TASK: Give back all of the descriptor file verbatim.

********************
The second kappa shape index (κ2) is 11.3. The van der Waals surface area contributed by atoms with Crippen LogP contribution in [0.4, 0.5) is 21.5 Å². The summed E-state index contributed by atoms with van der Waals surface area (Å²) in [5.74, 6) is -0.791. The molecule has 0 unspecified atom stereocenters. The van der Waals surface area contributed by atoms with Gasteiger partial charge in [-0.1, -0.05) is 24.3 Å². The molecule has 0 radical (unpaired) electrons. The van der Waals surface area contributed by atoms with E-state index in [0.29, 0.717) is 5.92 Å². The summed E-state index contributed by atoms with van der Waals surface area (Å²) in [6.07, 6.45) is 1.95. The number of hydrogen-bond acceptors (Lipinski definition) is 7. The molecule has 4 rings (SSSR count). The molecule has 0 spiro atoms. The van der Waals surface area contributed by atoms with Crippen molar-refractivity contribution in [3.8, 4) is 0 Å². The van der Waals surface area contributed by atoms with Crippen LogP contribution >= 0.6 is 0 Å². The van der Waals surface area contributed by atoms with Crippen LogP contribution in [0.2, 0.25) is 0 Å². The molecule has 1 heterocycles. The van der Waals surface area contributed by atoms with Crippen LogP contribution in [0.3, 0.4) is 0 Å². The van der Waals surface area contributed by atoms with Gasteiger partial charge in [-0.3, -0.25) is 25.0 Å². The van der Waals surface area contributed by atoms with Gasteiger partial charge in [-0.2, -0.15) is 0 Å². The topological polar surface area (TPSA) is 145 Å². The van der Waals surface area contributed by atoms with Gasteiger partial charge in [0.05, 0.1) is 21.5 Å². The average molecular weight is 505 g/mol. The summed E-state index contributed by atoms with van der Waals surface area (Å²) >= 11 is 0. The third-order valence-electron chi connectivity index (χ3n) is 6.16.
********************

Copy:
The second kappa shape index (κ2) is 11.3. The van der Waals surface area contributed by atoms with Crippen LogP contribution in [0.4, 0.5) is 21.5 Å². The summed E-state index contributed by atoms with van der Waals surface area (Å²) in [5.74, 6) is -0.791. The molecule has 0 unspecified atom stereocenters. The van der Waals surface area contributed by atoms with Gasteiger partial charge in [-0.1, -0.05) is 24.3 Å². The molecule has 0 radical (unpaired) electrons. The van der Waals surface area contributed by atoms with E-state index in [0.29, 0.717) is 5.92 Å². The summed E-state index contributed by atoms with van der Waals surface area (Å²) in [6.07, 6.45) is 1.95. The number of hydrogen-bond acceptors (Lipinski definition) is 7. The molecule has 4 rings (SSSR count). The molecule has 0 spiro atoms. The van der Waals surface area contributed by atoms with Crippen molar-refractivity contribution in [3.8, 4) is 0 Å². The van der Waals surface area contributed by atoms with Crippen LogP contribution >= 0.6 is 0 Å². The van der Waals surface area contributed by atoms with Crippen LogP contribution in [0.2, 0.25) is 0 Å². The molecule has 1 heterocycles. The van der Waals surface area contributed by atoms with Crippen LogP contribution in [0.3, 0.4) is 0 Å². The van der Waals surface area contributed by atoms with Gasteiger partial charge in [-0.3, -0.25) is 25.0 Å². The van der Waals surface area contributed by atoms with Gasteiger partial charge in [-0.2, -0.15) is 0 Å². The topological polar surface area (TPSA) is 145 Å². The van der Waals surface area contributed by atoms with Gasteiger partial charge in [0.05, 0.1) is 21.5 Å². The average molecular weight is 505 g/mol. The summed E-state index contributed by atoms with van der Waals surface area (Å²) >= 11 is 0. The third-order valence-electron chi connectivity index (χ3n) is 6.16.